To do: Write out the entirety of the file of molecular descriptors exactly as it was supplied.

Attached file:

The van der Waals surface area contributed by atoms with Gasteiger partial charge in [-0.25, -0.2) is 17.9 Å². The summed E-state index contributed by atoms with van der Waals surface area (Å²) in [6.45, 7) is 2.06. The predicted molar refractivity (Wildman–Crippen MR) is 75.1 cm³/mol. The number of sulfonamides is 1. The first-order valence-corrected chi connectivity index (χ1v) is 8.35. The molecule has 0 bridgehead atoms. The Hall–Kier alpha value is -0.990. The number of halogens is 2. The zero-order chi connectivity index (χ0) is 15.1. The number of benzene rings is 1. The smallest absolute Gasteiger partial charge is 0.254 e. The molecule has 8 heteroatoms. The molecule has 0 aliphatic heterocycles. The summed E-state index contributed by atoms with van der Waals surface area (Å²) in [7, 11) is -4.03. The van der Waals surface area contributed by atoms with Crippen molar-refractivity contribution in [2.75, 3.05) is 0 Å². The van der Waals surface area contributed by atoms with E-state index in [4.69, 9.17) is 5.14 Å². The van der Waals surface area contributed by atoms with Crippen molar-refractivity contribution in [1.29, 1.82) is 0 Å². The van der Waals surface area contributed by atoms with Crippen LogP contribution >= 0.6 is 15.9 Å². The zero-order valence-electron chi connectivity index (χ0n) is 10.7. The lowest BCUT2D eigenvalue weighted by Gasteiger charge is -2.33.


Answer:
The van der Waals surface area contributed by atoms with Gasteiger partial charge in [-0.25, -0.2) is 17.9 Å². The summed E-state index contributed by atoms with van der Waals surface area (Å²) in [6.45, 7) is 2.06. The predicted molar refractivity (Wildman–Crippen MR) is 75.1 cm³/mol. The number of sulfonamides is 1. The first-order valence-corrected chi connectivity index (χ1v) is 8.35. The molecule has 0 bridgehead atoms. The Hall–Kier alpha value is -0.990. The number of halogens is 2. The zero-order chi connectivity index (χ0) is 15.1. The number of benzene rings is 1. The smallest absolute Gasteiger partial charge is 0.254 e. The molecule has 8 heteroatoms. The molecule has 0 aliphatic heterocycles. The summed E-state index contributed by atoms with van der Waals surface area (Å²) in [7, 11) is -4.03. The van der Waals surface area contributed by atoms with Crippen molar-refractivity contribution in [2.75, 3.05) is 0 Å². The van der Waals surface area contributed by atoms with E-state index in [4.69, 9.17) is 5.14 Å². The van der Waals surface area contributed by atoms with Crippen molar-refractivity contribution in [1.29, 1.82) is 0 Å². The van der Waals surface area contributed by atoms with Crippen LogP contribution >= 0.6 is 15.9 Å². The zero-order valence-electron chi connectivity index (χ0n) is 10.7. The lowest BCUT2D eigenvalue weighted by Gasteiger charge is -2.33.